The government needs to ensure 8.3 million additional lofts are insulated in the UK by 2022 in order to meet its carbon emissions targets, according to the latest report from the Committee on Climate Change.
The Committee on Climate Change also recommended 5.7 million cavity walls and two million solid walls would be required to meet government carbon budgets, in its third annual report to Parliament on progress on greenhouse gas targets.
It says the government must outperform the currently carbon reduction targets in order to achieve the fourth carbon budget timetable, which aims to cut emissions 50 per cent by 2027, from 1990 levels.
“The step change that we have previously highlighted has not yet been achieved,” said Lord Adair Turner, chair of the CCC, an independent body established under the Climate Change Act to advise the government on emissions targets. “Although we can meet the first carbon budget, this is mainly due to the recession. It is crucial that government sets out detailed policies to support power sector decarbonisation and energy efficiency in homes and businesses. The successful implementation of these policies will determine our ability to meet carbon budgets.”
The Committee praised the government’s performance in accelerating the rate at which old inefficient boilers were replaced through the boiler scrappage scheme. However, it pointed out that professional installations of lofts and cavity wall insulation had fallen by 30 per cent in 2010, compare with 2009.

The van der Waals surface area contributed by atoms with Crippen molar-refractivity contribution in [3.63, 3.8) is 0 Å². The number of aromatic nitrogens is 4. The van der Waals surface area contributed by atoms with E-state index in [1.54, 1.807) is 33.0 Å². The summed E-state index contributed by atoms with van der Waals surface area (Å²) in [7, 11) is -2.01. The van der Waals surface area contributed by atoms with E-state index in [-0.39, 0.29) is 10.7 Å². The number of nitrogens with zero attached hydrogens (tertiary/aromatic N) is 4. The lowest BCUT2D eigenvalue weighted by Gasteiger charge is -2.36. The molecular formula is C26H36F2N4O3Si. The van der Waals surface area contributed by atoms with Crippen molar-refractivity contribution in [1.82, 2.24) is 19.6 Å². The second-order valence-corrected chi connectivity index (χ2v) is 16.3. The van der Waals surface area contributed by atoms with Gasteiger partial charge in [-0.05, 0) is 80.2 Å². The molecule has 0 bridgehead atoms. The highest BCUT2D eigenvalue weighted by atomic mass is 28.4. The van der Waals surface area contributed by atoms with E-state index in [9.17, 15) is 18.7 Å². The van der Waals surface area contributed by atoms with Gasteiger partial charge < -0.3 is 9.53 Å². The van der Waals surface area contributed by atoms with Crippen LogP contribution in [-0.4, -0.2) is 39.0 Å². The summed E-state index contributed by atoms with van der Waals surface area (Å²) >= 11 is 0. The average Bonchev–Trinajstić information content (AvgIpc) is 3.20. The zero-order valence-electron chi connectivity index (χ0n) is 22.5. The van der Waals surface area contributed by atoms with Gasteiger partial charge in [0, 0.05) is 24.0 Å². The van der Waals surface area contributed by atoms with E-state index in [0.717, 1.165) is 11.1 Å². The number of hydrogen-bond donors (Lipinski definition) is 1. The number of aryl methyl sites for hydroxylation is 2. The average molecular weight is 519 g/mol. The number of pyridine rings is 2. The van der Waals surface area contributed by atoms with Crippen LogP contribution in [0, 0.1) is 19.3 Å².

The government has committed to improve the energy efficiency of 14 million homes by 2020 through the Green Deal, in which energy companies or councils will pay for refit work up front, in return for long term repayments from householders energy bills.
Responding to the CCC report, energy and climate change secretary Chris Huhne said the government was determined to reduce its reliance on fossil fuels.
“The coalition’s once-in-a-generation reforms of the electricity market, the Green Deal and the Green Investment Bank show we’re serious about making the long-term structural changes that are vital to cut emissions and keep the lights on.”